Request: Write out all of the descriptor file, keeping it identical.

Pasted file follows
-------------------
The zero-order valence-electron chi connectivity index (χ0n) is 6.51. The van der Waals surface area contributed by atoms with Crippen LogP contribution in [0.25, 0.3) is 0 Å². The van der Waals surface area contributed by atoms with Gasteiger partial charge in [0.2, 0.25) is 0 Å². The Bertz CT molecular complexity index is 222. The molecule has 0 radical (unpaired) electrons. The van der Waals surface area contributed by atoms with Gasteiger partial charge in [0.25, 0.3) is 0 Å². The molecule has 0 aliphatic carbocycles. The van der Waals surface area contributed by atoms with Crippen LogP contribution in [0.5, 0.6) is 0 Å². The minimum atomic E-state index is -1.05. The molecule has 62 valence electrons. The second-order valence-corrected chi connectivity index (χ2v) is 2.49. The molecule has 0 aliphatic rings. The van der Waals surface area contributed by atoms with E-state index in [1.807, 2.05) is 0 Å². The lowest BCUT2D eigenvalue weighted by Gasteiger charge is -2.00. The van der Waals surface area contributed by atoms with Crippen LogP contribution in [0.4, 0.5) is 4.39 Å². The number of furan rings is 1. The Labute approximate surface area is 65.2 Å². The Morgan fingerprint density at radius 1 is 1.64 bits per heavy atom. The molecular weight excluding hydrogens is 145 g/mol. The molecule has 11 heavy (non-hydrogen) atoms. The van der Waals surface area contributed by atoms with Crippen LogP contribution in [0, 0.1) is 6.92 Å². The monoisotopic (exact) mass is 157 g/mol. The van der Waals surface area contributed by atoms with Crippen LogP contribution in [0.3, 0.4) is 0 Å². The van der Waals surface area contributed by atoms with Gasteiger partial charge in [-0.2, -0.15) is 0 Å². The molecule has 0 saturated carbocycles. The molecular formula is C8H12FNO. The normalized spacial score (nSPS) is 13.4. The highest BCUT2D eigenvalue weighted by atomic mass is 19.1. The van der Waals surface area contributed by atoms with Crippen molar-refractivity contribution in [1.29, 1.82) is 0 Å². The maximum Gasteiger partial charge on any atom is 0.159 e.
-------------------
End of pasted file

The zero-order valence-electron chi connectivity index (χ0n) is 6.51. The van der Waals surface area contributed by atoms with Crippen LogP contribution in [0.25, 0.3) is 0 Å². The van der Waals surface area contributed by atoms with Gasteiger partial charge in [0.2, 0.25) is 0 Å². The Bertz CT molecular complexity index is 222. The molecule has 0 radical (unpaired) electrons. The van der Waals surface area contributed by atoms with Gasteiger partial charge in [0.25, 0.3) is 0 Å². The molecule has 0 aliphatic carbocycles. The van der Waals surface area contributed by atoms with Crippen LogP contribution in [0.5, 0.6) is 0 Å². The minimum atomic E-state index is -1.05. The molecule has 62 valence electrons. The second-order valence-corrected chi connectivity index (χ2v) is 2.49. The molecule has 0 aliphatic rings. The van der Waals surface area contributed by atoms with E-state index in [1.807, 2.05) is 0 Å². The lowest BCUT2D eigenvalue weighted by Gasteiger charge is -2.00. The van der Waals surface area contributed by atoms with Crippen LogP contribution in [0.4, 0.5) is 4.39 Å². The number of furan rings is 1. The Labute approximate surface area is 65.2 Å². The Morgan fingerprint density at radius 1 is 1.64 bits per heavy atom. The molecular weight excluding hydrogens is 145 g/mol. The molecule has 11 heavy (non-hydrogen) atoms. The van der Waals surface area contributed by atoms with Crippen LogP contribution in [0, 0.1) is 6.92 Å². The monoisotopic (exact) mass is 157 g/mol. The van der Waals surface area contributed by atoms with Crippen LogP contribution in [0.3, 0.4) is 0 Å². The van der Waals surface area contributed by atoms with Gasteiger partial charge in [-0.2, -0.15) is 0 Å². The molecule has 0 saturated carbocycles. The molecular formula is C8H12FNO. The normalized spacial score (nSPS) is 13.4. The highest BCUT2D eigenvalue weighted by atomic mass is 19.1. The van der Waals surface area contributed by atoms with Crippen molar-refractivity contribution in [1.29, 1.82) is 0 Å². The maximum Gasteiger partial charge on any atom is 0.159 e.